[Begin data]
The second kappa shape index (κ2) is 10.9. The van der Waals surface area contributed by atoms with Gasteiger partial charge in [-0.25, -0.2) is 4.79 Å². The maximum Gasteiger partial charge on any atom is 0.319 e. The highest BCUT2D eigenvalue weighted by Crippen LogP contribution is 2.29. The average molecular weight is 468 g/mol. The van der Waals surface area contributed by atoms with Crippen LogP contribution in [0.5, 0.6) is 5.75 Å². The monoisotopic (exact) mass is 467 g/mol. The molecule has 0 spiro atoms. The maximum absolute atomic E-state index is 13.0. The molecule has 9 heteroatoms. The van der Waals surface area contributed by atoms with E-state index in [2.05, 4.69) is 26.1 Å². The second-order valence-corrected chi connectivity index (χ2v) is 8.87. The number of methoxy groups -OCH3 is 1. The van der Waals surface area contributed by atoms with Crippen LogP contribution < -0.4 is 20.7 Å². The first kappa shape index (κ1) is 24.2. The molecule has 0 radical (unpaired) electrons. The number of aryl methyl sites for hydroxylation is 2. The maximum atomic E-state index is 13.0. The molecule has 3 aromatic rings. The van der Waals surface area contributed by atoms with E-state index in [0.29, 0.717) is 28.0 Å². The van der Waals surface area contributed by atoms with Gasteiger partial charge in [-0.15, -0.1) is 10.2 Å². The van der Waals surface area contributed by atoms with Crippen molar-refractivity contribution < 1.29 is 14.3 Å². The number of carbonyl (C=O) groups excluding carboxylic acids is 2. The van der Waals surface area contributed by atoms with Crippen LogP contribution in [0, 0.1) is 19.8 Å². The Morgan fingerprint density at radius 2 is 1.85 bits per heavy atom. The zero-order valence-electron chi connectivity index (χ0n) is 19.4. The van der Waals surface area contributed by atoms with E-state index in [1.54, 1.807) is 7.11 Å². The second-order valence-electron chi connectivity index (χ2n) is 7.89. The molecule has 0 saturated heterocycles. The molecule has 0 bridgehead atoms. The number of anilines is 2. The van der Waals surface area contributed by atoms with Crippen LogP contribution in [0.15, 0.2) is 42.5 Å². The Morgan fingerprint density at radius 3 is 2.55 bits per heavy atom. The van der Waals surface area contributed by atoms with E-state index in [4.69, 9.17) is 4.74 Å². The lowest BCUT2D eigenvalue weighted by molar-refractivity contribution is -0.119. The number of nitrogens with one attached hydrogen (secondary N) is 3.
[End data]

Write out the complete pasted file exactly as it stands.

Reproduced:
The second kappa shape index (κ2) is 10.9. The van der Waals surface area contributed by atoms with Gasteiger partial charge in [-0.25, -0.2) is 4.79 Å². The maximum Gasteiger partial charge on any atom is 0.319 e. The highest BCUT2D eigenvalue weighted by Crippen LogP contribution is 2.29. The average molecular weight is 468 g/mol. The van der Waals surface area contributed by atoms with Crippen LogP contribution in [0.5, 0.6) is 5.75 Å². The monoisotopic (exact) mass is 467 g/mol. The molecule has 0 spiro atoms. The maximum absolute atomic E-state index is 13.0. The molecule has 9 heteroatoms. The van der Waals surface area contributed by atoms with E-state index in [2.05, 4.69) is 26.1 Å². The second-order valence-corrected chi connectivity index (χ2v) is 8.87. The number of methoxy groups -OCH3 is 1. The van der Waals surface area contributed by atoms with Crippen LogP contribution < -0.4 is 20.7 Å². The first kappa shape index (κ1) is 24.2. The molecule has 0 radical (unpaired) electrons. The number of aryl methyl sites for hydroxylation is 2. The maximum atomic E-state index is 13.0. The molecule has 3 aromatic rings. The van der Waals surface area contributed by atoms with E-state index in [0.29, 0.717) is 28.0 Å². The van der Waals surface area contributed by atoms with Gasteiger partial charge in [-0.15, -0.1) is 10.2 Å². The van der Waals surface area contributed by atoms with Crippen molar-refractivity contribution < 1.29 is 14.3 Å². The number of carbonyl (C=O) groups excluding carboxylic acids is 2. The van der Waals surface area contributed by atoms with Crippen LogP contribution in [0, 0.1) is 19.8 Å². The Morgan fingerprint density at radius 2 is 1.85 bits per heavy atom. The zero-order valence-electron chi connectivity index (χ0n) is 19.4. The van der Waals surface area contributed by atoms with E-state index in [1.54, 1.807) is 7.11 Å². The second-order valence-electron chi connectivity index (χ2n) is 7.89. The molecule has 0 saturated heterocycles. The molecule has 0 bridgehead atoms. The number of anilines is 2. The van der Waals surface area contributed by atoms with Crippen LogP contribution in [0.15, 0.2) is 42.5 Å². The Morgan fingerprint density at radius 3 is 2.55 bits per heavy atom. The van der Waals surface area contributed by atoms with E-state index in [4.69, 9.17) is 4.74 Å². The lowest BCUT2D eigenvalue weighted by molar-refractivity contribution is -0.119. The number of nitrogens with one attached hydrogen (secondary N) is 3.